Train fares to rise by average of 2.3%

train tickets

The increase covers both regulated fares, which includes season tickets, and unregulated fares, such as off-peak leisure tickets, reports the BBC.

The rise in regulated fares had already been capped at July’s Retail Prices Index inflation rate of 1.9 per cent. Unregulated fares face no cap.

Some unregulated fares will therefore rise by considerably more than 2.3 per cent.

Overall inflation, as measured by the latest Consumer Prices Index (CPI), is 0.9 per cent.

Campaigners argued some passengers were being “priced off” the railways.

Lianna Etkind of the Campaign for Better Transport said: “The train operating companies and the government need to work closely together to provide fairer, simpler and cheaper fares making sure people are always sold the cheapest ticket available.

“Between 1995 and 2016 passengers have seen average fares increase by 23.5 per cent and much more needs to be done by train operators and the government to give them a truly affordable railway.”

Around 40 per cent of rail journeys have regulated fares, and 60 per cent are unregulated.

The pace of fare increases has slowed a little in recent years, but it follows a decade’s worth of steeper rises which began in 2004.

It’s all because successive governments have changed the way they split the bill for running the service, so that passengers pay more and other taxpayers pay less.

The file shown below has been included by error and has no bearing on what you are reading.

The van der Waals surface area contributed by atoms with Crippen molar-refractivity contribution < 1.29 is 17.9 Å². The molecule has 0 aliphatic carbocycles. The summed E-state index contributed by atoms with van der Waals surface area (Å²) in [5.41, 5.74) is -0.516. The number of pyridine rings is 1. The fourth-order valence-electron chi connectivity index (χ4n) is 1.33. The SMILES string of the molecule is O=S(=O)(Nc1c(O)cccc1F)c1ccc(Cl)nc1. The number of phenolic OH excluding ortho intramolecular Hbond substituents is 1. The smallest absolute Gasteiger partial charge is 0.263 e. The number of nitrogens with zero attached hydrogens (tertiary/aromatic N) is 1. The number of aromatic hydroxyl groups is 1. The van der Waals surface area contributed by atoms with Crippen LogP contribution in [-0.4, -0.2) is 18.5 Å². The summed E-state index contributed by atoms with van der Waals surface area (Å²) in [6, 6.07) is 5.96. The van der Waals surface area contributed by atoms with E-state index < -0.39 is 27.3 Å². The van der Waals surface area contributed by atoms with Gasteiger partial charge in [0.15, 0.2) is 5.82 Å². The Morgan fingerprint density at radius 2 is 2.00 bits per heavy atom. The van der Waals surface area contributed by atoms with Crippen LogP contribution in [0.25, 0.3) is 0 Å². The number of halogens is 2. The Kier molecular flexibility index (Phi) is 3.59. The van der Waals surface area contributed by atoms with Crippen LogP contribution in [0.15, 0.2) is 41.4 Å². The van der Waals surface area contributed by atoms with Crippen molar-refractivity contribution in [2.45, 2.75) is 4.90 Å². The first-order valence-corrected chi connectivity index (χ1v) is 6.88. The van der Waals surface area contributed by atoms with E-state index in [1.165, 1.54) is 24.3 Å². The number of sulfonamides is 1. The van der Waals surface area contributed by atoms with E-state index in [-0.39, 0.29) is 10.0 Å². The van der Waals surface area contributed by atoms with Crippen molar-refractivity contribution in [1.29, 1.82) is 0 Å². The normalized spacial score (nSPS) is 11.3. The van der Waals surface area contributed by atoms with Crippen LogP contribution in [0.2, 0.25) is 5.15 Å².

About 70 per cent of the total network cost is met from ticket sales now. It used to be about 50 per cent.

Ministers are spending record amounts upgrading the service, which is creaking under huge demand for train travel that no-one saw coming.

But it hasn’t stopped punctuality levels falling well below target.

The Rail Delivery Group, which represents train operators and Network Rail, said the industry was working to simplify fares and improve services.

“We understand how passengers feel when fares go up, and we know that in some places they haven’t always got the service they pay for,” said Paul Plummer, chief executive of the Rail Delivery Group.

“Around 97p in every pound passengers pay goes back into running and improving services.”

The increases cover fares in England, Scotland and Wales. Northern Ireland is treated separately.